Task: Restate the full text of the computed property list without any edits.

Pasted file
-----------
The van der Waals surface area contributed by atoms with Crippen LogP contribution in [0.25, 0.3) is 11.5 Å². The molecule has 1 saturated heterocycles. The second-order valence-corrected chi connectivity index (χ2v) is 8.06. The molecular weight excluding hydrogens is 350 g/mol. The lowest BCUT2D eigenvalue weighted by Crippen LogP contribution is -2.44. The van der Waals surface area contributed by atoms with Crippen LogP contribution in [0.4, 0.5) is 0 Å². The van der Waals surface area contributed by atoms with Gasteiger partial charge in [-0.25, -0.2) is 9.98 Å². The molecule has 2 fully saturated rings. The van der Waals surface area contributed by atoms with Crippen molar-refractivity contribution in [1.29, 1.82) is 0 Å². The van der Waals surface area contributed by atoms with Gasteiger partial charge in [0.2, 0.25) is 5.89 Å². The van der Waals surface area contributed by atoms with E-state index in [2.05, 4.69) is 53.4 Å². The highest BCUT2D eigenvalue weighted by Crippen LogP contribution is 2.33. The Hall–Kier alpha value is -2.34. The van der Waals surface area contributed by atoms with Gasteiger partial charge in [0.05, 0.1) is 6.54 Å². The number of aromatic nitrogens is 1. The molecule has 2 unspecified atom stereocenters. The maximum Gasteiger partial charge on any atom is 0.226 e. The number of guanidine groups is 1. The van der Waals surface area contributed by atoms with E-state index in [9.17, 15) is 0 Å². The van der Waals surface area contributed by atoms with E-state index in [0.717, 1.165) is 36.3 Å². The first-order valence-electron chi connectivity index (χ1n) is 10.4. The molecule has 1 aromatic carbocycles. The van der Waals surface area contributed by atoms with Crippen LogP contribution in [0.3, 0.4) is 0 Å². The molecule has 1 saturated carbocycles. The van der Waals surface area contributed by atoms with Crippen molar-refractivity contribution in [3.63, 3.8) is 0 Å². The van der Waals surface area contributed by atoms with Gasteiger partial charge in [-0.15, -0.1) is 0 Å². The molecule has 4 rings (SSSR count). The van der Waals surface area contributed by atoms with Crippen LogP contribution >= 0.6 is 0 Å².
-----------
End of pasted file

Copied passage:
The van der Waals surface area contributed by atoms with Crippen LogP contribution in [0.25, 0.3) is 11.5 Å². The molecule has 1 saturated heterocycles. The second-order valence-corrected chi connectivity index (χ2v) is 8.06. The molecular weight excluding hydrogens is 350 g/mol. The lowest BCUT2D eigenvalue weighted by Crippen LogP contribution is -2.44. The van der Waals surface area contributed by atoms with Crippen LogP contribution in [0.4, 0.5) is 0 Å². The van der Waals surface area contributed by atoms with Gasteiger partial charge in [-0.25, -0.2) is 9.98 Å². The molecule has 2 fully saturated rings. The van der Waals surface area contributed by atoms with Crippen molar-refractivity contribution in [1.29, 1.82) is 0 Å². The van der Waals surface area contributed by atoms with Gasteiger partial charge in [0.2, 0.25) is 5.89 Å². The van der Waals surface area contributed by atoms with E-state index in [2.05, 4.69) is 53.4 Å². The highest BCUT2D eigenvalue weighted by Crippen LogP contribution is 2.33. The Hall–Kier alpha value is -2.34. The van der Waals surface area contributed by atoms with Gasteiger partial charge in [0.05, 0.1) is 6.54 Å². The number of aromatic nitrogens is 1. The molecule has 2 unspecified atom stereocenters. The maximum Gasteiger partial charge on any atom is 0.226 e. The number of guanidine groups is 1. The van der Waals surface area contributed by atoms with E-state index in [9.17, 15) is 0 Å². The van der Waals surface area contributed by atoms with E-state index in [0.717, 1.165) is 36.3 Å². The first-order valence-electron chi connectivity index (χ1n) is 10.4. The molecule has 1 aromatic carbocycles. The van der Waals surface area contributed by atoms with Crippen LogP contribution in [0.3, 0.4) is 0 Å². The molecule has 1 saturated carbocycles. The van der Waals surface area contributed by atoms with Crippen molar-refractivity contribution in [3.63, 3.8) is 0 Å². The van der Waals surface area contributed by atoms with Gasteiger partial charge in [-0.15, -0.1) is 0 Å². The molecule has 4 rings (SSSR count). The van der Waals surface area contributed by atoms with Crippen LogP contribution >= 0.6 is 0 Å².